Facebook’ s polarization playbook: Buzzfeed reports that Facebook has created a playbook for how employees should respond to criticisms that it is harming civil society and discourse. A former employee described the memo as “corporate gaslighting.”

Digital harassment: In the Washington Post, Media Columnist Margaret Sullivan wrote about how persistent digital harassment of women — especially women of color — who cover technology stories can have a silencing effect. For the Wilson Center’s Science and Technology Innovation Program, Nina Jankowicz, Jillian Hunchak, Alexandra Pavliuc, Celia Davies, Shannon Pierson, and Zoë Kaufmann look at how gendered disinformation is used against women in politics. In response to this rising threat of women being silenced online, the International Women’s Media Foundation has launched the Coalition Against Online Violence which provides resources and support to individuals and newsrooms experiencing persistent harassment.

Health Misinformation: Facebook has announced that it will begin labeling all COVID-19 posts with a blurb directing users to official information in a bid to combat health misinformation. Separately, Facebook has been secretly studying vaccine hesitancy on its platform, the Washington Post reports. So far, the research has found that small groups are responsible for much of the health misinformation spreading. The Washington Post also reports that vaccine misinformation is thriving on social media. In Nature, Imran Ahmed of the Center for Countering Digital Hate argues that we need to treat and combat anti-vaxxers more like professionals, and less like lone conspiracy theorists.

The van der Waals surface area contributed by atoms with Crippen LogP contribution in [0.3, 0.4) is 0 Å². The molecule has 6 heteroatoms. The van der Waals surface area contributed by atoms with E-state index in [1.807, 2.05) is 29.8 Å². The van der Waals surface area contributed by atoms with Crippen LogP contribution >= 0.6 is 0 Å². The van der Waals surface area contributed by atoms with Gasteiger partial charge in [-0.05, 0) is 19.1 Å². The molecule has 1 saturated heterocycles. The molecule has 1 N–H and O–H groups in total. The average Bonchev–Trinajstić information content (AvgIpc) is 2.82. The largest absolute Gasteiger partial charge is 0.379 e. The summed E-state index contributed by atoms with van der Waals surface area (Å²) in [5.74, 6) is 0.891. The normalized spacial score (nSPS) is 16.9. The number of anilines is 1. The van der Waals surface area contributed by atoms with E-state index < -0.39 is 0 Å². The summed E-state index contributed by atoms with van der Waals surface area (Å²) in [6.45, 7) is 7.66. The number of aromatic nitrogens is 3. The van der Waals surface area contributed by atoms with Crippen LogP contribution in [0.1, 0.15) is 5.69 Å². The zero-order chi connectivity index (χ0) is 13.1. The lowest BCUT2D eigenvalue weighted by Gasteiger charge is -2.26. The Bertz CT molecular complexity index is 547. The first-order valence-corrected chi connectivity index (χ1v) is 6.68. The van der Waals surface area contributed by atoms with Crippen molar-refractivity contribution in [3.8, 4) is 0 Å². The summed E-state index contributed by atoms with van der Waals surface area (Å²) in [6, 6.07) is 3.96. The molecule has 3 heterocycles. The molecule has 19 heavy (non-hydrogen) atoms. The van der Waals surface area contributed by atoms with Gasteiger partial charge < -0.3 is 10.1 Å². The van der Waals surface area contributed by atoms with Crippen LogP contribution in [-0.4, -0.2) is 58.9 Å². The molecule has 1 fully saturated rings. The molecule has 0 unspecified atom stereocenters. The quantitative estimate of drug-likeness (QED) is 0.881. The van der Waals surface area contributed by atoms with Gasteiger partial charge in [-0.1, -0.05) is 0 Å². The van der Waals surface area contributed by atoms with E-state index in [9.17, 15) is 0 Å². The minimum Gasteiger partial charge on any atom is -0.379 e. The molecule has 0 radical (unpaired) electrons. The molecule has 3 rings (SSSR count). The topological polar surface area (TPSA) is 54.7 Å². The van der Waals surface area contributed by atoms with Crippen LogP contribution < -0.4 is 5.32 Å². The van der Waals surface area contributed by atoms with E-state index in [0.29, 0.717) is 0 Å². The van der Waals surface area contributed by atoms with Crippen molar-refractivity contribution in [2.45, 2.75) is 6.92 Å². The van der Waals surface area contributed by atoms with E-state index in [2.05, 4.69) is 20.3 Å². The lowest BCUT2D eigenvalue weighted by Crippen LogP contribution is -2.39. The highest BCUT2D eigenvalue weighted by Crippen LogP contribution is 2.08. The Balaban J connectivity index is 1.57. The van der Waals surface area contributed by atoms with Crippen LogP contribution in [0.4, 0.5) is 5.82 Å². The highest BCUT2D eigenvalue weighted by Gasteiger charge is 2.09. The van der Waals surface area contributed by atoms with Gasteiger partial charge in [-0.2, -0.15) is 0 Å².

Antitrust: Facebook announced Wednesday that it would be filing a motion asking to dismiss antitrust lawsuits filed by the Federal Trade Commission and state Attorneys General. Politico analyzed the motion, and looked at whether it has any chance of succeeding. This throwback from the New York Times looks at the FTC’s case, and some of the hurdles it will have in proving that Facebook has been acting in an anti-competitive manner.

Hearings: Thursday the House Judiciary Committee will hold its third hearing on tech antitrust, focused on how to address monopoly power. For those interested in more on antitrust, Tech Policy Press has a rundown of key developments happening. Axios also has a profile of Sen. Amy Klobuchar, focusing on her approach to antitrust.

Research: Protocol sent out a survey to see what tech workers think about tech, and one of their key findings was that 80% of tech employees think the industry is too powerful. The Markup has used data from its citizen browser project to try to show what users on different sides of the political spectrum see in their newsfeed. In Big Data and Society, Kelley Cotter, Mel Medeiros, Chankyung Pak, and Kjerstin Thorson look at how Facebook’s system for ad targeting prioritizes those who have more social and economic weight. In Columbia Journalism Review, Brandi Collins-Dexter and Joan Donovan look at how white nationalist groups like the Proud Boys are using “keyboard squatting” to promote the term 1776 online as a rejoinder to the 1619 Project, which looked at Black Americans’ role in helping to create the nation. 

Join the fight
against online
political deception.